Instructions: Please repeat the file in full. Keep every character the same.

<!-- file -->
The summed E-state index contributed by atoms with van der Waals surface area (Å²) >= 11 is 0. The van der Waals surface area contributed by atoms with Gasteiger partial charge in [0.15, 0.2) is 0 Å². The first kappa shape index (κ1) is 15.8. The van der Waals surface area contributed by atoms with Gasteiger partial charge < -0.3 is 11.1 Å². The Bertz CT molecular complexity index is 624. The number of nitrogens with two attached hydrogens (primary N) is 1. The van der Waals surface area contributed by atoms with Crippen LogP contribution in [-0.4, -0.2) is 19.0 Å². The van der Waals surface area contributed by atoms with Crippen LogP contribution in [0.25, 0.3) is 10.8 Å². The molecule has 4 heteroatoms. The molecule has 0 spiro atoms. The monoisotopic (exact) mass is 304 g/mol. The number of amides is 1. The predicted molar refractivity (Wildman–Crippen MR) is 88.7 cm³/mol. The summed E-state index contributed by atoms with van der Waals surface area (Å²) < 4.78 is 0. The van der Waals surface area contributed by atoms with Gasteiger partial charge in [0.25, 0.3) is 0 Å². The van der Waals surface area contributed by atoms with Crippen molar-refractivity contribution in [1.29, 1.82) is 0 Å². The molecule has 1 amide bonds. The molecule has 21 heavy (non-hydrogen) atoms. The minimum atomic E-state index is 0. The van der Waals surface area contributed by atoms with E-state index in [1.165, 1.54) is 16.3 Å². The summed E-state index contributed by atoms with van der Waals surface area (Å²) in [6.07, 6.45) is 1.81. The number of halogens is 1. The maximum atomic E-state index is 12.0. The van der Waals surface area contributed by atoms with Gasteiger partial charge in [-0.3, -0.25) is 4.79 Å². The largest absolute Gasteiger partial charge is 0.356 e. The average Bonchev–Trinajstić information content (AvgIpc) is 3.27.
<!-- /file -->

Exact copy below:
The summed E-state index contributed by atoms with van der Waals surface area (Å²) >= 11 is 0. The van der Waals surface area contributed by atoms with Gasteiger partial charge in [0.15, 0.2) is 0 Å². The first kappa shape index (κ1) is 15.8. The van der Waals surface area contributed by atoms with Gasteiger partial charge < -0.3 is 11.1 Å². The Bertz CT molecular complexity index is 624. The number of nitrogens with two attached hydrogens (primary N) is 1. The van der Waals surface area contributed by atoms with Crippen LogP contribution in [-0.4, -0.2) is 19.0 Å². The van der Waals surface area contributed by atoms with Crippen LogP contribution in [0.25, 0.3) is 10.8 Å². The molecule has 4 heteroatoms. The molecule has 0 spiro atoms. The monoisotopic (exact) mass is 304 g/mol. The number of amides is 1. The predicted molar refractivity (Wildman–Crippen MR) is 88.7 cm³/mol. The summed E-state index contributed by atoms with van der Waals surface area (Å²) < 4.78 is 0. The van der Waals surface area contributed by atoms with Gasteiger partial charge in [0.25, 0.3) is 0 Å². The van der Waals surface area contributed by atoms with Crippen molar-refractivity contribution in [1.29, 1.82) is 0 Å². The molecule has 1 amide bonds. The molecule has 21 heavy (non-hydrogen) atoms. The minimum atomic E-state index is 0. The van der Waals surface area contributed by atoms with E-state index in [1.165, 1.54) is 16.3 Å². The summed E-state index contributed by atoms with van der Waals surface area (Å²) in [6.07, 6.45) is 1.81. The number of halogens is 1. The maximum atomic E-state index is 12.0. The van der Waals surface area contributed by atoms with Gasteiger partial charge in [-0.3, -0.25) is 4.79 Å². The largest absolute Gasteiger partial charge is 0.356 e. The average Bonchev–Trinajstić information content (AvgIpc) is 3.27.